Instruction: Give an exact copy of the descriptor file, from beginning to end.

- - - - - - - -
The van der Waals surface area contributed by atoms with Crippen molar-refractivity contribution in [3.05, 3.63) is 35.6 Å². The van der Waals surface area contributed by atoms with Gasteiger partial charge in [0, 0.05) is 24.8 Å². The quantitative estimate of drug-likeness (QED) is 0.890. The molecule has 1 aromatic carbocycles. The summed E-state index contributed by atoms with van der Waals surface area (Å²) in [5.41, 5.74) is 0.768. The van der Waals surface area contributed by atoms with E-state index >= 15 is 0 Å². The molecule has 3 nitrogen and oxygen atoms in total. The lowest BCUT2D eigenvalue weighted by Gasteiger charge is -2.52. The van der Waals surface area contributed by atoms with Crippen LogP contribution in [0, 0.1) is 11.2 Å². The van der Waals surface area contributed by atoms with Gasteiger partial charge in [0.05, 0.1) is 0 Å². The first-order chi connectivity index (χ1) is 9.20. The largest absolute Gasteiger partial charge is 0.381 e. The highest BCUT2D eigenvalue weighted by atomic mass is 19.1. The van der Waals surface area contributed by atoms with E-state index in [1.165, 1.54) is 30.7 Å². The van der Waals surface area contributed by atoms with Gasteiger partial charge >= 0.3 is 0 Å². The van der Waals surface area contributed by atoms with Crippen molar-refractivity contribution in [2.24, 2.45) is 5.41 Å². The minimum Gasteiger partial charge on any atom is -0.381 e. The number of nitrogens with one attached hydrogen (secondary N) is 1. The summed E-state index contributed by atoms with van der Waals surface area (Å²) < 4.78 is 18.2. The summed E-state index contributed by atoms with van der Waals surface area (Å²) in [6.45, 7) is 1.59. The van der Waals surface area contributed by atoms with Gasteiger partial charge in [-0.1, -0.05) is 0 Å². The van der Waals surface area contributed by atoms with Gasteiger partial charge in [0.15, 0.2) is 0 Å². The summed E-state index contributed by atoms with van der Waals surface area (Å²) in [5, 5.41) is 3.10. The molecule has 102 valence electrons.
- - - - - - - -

The van der Waals surface area contributed by atoms with Crippen molar-refractivity contribution in [3.05, 3.63) is 35.6 Å². The van der Waals surface area contributed by atoms with Gasteiger partial charge in [0, 0.05) is 24.8 Å². The quantitative estimate of drug-likeness (QED) is 0.890. The molecule has 1 aromatic carbocycles. The summed E-state index contributed by atoms with van der Waals surface area (Å²) in [5.41, 5.74) is 0.768. The van der Waals surface area contributed by atoms with E-state index >= 15 is 0 Å². The molecule has 3 nitrogen and oxygen atoms in total. The lowest BCUT2D eigenvalue weighted by Gasteiger charge is -2.52. The van der Waals surface area contributed by atoms with Crippen LogP contribution in [0, 0.1) is 11.2 Å². The van der Waals surface area contributed by atoms with Gasteiger partial charge in [0.05, 0.1) is 0 Å². The first-order chi connectivity index (χ1) is 9.20. The largest absolute Gasteiger partial charge is 0.381 e. The highest BCUT2D eigenvalue weighted by atomic mass is 19.1. The van der Waals surface area contributed by atoms with E-state index in [1.165, 1.54) is 30.7 Å². The van der Waals surface area contributed by atoms with Gasteiger partial charge >= 0.3 is 0 Å². The van der Waals surface area contributed by atoms with Crippen molar-refractivity contribution in [2.24, 2.45) is 5.41 Å². The minimum Gasteiger partial charge on any atom is -0.381 e. The number of nitrogens with one attached hydrogen (secondary N) is 1. The summed E-state index contributed by atoms with van der Waals surface area (Å²) < 4.78 is 18.2. The summed E-state index contributed by atoms with van der Waals surface area (Å²) in [6.45, 7) is 1.59. The van der Waals surface area contributed by atoms with Gasteiger partial charge in [-0.1, -0.05) is 0 Å². The van der Waals surface area contributed by atoms with Gasteiger partial charge in [0.15, 0.2) is 0 Å². The summed E-state index contributed by atoms with van der Waals surface area (Å²) in [5, 5.41) is 3.10. The molecule has 102 valence electrons.